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Will DP World Issue Influence Tanzania’s 2025 Electoral Politics?

Analysts think what matters is what the government will do now.

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Dar es Salaam. The debate around the necessity of an inter-governmental agreement between Tanzania and Dubai that would allow the latter’s multinational logistics company DP World to operate the Dar es Salaam port has been so consistent that some have started to think about its possibility of influencing the 2025 electoral politics.

On June 10, 2023, lawmakers unanimously endorsed the controversial deal that continues to polarise the nation, with division in opinion between its supporters and critics appearing as clear as day. The government and the ruling Chama cha Mapinduzi (CCM) party describe the agreement as “the best deal ever,” while activists and opposition parties describe it as “the worst.”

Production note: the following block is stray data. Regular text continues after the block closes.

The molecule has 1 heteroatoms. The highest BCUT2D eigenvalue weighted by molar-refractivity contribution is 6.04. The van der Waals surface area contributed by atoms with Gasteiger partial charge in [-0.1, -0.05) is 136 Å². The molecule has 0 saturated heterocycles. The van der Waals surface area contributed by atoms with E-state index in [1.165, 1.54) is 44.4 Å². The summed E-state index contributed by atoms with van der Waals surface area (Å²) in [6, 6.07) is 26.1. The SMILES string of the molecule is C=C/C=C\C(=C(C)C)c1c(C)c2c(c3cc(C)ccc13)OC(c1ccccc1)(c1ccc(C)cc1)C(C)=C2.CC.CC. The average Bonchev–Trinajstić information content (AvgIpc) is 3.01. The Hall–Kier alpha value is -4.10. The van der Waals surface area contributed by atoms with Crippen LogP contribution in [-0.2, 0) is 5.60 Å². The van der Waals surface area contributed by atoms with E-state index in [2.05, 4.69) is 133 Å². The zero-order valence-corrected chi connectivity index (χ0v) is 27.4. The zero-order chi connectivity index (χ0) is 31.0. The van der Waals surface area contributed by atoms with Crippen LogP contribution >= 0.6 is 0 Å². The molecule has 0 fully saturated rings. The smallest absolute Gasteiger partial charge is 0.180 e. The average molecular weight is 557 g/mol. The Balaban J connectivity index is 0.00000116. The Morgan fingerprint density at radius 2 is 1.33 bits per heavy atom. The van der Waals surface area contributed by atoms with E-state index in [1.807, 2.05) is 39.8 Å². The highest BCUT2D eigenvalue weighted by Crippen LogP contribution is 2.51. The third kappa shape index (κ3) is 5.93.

In the middle are religious leaders and legal experts who, while appreciating authorities’ efforts to attract investors into the country, are very clear in their analysis that if the agreement goes to implementation in its current form, Tanzania will lose more than it’ll benefit from it.

Sunday’s analysis by the Tanganyika Law Society represents many recommendations that others have shared to make the deal more favourable to Tanzania, which include, among other things, doing away with provisions that prevent parties from terminating the agreement due to material breaches.


But debate around the agreement is not limited to legal arguments only as political arguments have been equally prominent, with the opposition CHADEMA party being at the forefront, causing the debate to take a political face.

At least two political arguments have put those in the government, including President Samia Suluhu Hassan herself, on the defensive end. It includes the accusation that the CCM’s government is selling off Tanzania’s properties to foreigners, a charge the government has vehemently denied.

CHADEMA national chairperson Freeman Mbowe also criticised the deal based on Samia’s identity as a Zanzibari, telling Tanzanians that if the Head of State thinks the agreement is beneficial, why then does it cover Tanzania Mainland only and not Zanzibar, where she hails from?

READ MORE: Muungano: A Much-Needed Renewal of Vows